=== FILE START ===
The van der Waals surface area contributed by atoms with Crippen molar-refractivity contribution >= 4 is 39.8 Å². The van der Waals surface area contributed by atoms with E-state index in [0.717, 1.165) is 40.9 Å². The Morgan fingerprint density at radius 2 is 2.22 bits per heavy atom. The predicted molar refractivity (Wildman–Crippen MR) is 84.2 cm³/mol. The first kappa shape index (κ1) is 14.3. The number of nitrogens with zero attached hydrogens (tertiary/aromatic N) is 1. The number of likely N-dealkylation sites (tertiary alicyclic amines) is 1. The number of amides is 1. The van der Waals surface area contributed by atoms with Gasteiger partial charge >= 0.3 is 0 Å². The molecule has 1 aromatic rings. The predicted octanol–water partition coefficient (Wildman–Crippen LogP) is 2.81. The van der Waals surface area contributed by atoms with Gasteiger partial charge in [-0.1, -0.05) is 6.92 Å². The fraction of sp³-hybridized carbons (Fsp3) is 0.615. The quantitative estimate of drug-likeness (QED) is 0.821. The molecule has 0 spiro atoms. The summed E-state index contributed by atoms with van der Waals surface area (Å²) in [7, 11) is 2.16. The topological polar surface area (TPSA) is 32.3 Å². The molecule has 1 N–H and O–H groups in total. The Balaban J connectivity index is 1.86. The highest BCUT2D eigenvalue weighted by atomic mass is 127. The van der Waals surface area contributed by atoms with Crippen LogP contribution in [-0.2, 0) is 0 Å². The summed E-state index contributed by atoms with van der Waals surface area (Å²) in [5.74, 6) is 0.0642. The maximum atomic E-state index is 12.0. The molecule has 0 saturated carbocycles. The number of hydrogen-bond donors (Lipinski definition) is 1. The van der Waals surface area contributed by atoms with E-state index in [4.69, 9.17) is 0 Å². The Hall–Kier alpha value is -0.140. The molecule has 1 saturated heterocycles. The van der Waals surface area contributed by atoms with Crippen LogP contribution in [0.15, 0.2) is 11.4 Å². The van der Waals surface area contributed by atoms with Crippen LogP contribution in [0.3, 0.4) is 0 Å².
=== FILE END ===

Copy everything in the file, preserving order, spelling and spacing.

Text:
The van der Waals surface area contributed by atoms with Crippen molar-refractivity contribution >= 4 is 39.8 Å². The van der Waals surface area contributed by atoms with E-state index in [0.717, 1.165) is 40.9 Å². The Morgan fingerprint density at radius 2 is 2.22 bits per heavy atom. The predicted molar refractivity (Wildman–Crippen MR) is 84.2 cm³/mol. The first kappa shape index (κ1) is 14.3. The number of nitrogens with zero attached hydrogens (tertiary/aromatic N) is 1. The number of likely N-dealkylation sites (tertiary alicyclic amines) is 1. The number of amides is 1. The van der Waals surface area contributed by atoms with Gasteiger partial charge >= 0.3 is 0 Å². The molecule has 1 aromatic rings. The predicted octanol–water partition coefficient (Wildman–Crippen LogP) is 2.81. The van der Waals surface area contributed by atoms with Gasteiger partial charge in [-0.1, -0.05) is 6.92 Å². The fraction of sp³-hybridized carbons (Fsp3) is 0.615. The quantitative estimate of drug-likeness (QED) is 0.821. The molecule has 0 spiro atoms. The summed E-state index contributed by atoms with van der Waals surface area (Å²) in [7, 11) is 2.16. The topological polar surface area (TPSA) is 32.3 Å². The molecule has 1 N–H and O–H groups in total. The Balaban J connectivity index is 1.86. The highest BCUT2D eigenvalue weighted by atomic mass is 127. The van der Waals surface area contributed by atoms with Crippen LogP contribution in [-0.2, 0) is 0 Å². The summed E-state index contributed by atoms with van der Waals surface area (Å²) in [5.74, 6) is 0.0642. The maximum atomic E-state index is 12.0. The molecule has 0 saturated carbocycles. The number of hydrogen-bond donors (Lipinski definition) is 1. The van der Waals surface area contributed by atoms with E-state index in [4.69, 9.17) is 0 Å². The Hall–Kier alpha value is -0.140. The molecule has 1 saturated heterocycles. The van der Waals surface area contributed by atoms with Crippen LogP contribution in [0.15, 0.2) is 11.4 Å². The van der Waals surface area contributed by atoms with Crippen LogP contribution in [0.3, 0.4) is 0 Å².